Add to this mix Elaine Barnaby, a forensic accountant with practical skills in weilding very large swords in medieval role playing games, and Jack Reed, a games programmer who just happens to be unemployed at the right time and with the right skills set to assist in the investigation, and you have the three main characters in a tale of gaming, programming and international terrorism in a 21st century which is a bit of an advance on the one we recognise. And one of the questions is: when is a game not a game?

I loved this; I’ll admit it took me a day or two of typical reading-on-the-train commuter time to really get into the story but once I was housebound with the dreaded Head Cold 2: This Time It’s Personal, this book was exactly what I needed to escape from the depths of feeling sorry for myself. And what more can you ask?

I’ve never played World of Warcraft or any of its competitors but I can see the attraction it has, and although I’m sure you would get a lot of additional pleasure out of this story if you had a background in online gaming, I found I knew enough to make the story intelligible. The techy stuff was really interesting and was very happy with how the plot all worked out in the end. Another recommendation, and another read for the 42 Challenge.

eatergregorybenfordgrego20218_fGregory Benford’s Eater is, according to the cover at any rate, an “explosive new science fiction thriller” set in the fun-packed world of astrophysics. I have some acquaintance with this world, given that the Book God’s predecessor was a Natural Philosopher with an interest in such things. That’s probably where my interest in factual science comes from – I refuse to give him all the credit for my interest in science fiction – I lay that at the door of my English teacher in junior secondary school who had us reading Arthur C Clarke’s A Fall of Moondust.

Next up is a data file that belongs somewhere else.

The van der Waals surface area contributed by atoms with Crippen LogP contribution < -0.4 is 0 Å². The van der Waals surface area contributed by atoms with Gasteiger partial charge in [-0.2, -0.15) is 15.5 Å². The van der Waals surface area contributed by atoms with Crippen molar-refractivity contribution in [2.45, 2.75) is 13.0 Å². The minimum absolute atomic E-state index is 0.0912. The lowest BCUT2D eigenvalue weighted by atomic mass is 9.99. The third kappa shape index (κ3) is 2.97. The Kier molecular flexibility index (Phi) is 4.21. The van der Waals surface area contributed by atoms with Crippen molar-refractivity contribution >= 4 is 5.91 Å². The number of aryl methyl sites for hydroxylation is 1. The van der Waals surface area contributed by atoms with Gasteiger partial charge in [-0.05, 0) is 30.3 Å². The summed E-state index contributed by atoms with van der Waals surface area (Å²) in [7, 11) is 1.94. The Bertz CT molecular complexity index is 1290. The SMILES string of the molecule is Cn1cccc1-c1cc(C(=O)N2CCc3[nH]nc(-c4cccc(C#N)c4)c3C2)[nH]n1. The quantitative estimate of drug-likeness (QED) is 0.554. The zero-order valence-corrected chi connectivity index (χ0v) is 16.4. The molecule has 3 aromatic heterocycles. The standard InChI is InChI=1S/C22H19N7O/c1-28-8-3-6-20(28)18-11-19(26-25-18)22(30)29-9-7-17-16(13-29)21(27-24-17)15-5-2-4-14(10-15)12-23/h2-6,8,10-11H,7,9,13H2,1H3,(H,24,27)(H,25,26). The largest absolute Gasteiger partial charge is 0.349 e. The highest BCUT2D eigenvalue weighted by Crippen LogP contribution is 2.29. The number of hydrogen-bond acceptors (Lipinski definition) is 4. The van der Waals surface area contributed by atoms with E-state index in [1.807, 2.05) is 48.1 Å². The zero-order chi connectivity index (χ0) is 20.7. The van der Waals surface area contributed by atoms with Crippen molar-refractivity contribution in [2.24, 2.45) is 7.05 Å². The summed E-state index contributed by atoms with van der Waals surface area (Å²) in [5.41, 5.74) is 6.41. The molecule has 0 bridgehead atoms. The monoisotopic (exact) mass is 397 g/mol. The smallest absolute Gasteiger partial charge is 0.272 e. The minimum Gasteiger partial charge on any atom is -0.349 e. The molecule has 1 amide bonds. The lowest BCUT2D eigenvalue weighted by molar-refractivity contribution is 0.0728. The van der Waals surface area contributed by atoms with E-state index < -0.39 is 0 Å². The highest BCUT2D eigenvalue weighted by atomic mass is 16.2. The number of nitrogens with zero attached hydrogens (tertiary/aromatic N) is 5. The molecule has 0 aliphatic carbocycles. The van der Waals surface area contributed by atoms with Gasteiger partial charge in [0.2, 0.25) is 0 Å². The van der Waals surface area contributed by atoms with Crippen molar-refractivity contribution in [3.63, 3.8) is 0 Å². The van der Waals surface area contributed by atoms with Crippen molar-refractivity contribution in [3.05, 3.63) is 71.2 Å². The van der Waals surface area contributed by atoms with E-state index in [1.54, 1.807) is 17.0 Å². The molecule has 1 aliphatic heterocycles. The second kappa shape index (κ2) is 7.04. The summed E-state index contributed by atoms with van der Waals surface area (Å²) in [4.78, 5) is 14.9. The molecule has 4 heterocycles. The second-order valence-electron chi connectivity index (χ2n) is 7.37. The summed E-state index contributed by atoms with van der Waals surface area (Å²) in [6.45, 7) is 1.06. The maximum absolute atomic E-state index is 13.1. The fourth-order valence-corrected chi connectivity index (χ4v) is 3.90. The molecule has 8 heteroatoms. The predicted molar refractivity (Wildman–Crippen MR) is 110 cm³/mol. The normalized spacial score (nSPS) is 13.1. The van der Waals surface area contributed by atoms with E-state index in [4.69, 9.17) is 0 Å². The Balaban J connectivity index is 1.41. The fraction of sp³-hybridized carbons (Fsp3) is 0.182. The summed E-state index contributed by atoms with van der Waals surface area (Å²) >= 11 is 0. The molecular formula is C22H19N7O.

Anyhow, we are in Hawaii with the astronomers and astrophysicists and there is an anomaly in the heavens, moving the way such things should not. Turns out to be a sentient black hole heading Earthwards – I’m not giving anything away here, a casual glance at the blurb on the back of the edition I have gives away this key plot point. But what does it want and what is the world going to do about it?

This was a bit of a guilty pleasure – I quite enjoyed it while feeling all the way through that I shouldn’t. I think this is because it read very much like it was aiming for the screen, probably as a Sci-Fi Channel mini-series with all the things you would expect. Is there a crumpled deskbound hero scientist who would love to do real work again? Is there a wonderfully intelligent woman suffering from a terminal disease but working through her pain? Is there a rival of long-standing who turns out to be an ally as they all work towards a common goal? Is there tragedy, betrayal and a noble sacrifice? You bet.

I don’t mean to make fun because I did actually enjoy reading this, it was quite pacy and there was a lot of hard science which is one of the things I really enjoy. But in the back of my mind I was casting the movie, and that’s always a bit distracting.

Bride of the Book God

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Scottish, in my fifties, love books but not always able to find the time to read them as much as I would like. I’m based in London and happily married to the Book God.

I also blog at Bride of the Screen God (all about movies and TV) and The Dowager Bride, if you are interested in ramblings about stuff of little consequence

If you would like to get in touch you can contact me at brideofthebookgod (at) btinternet (dot) com.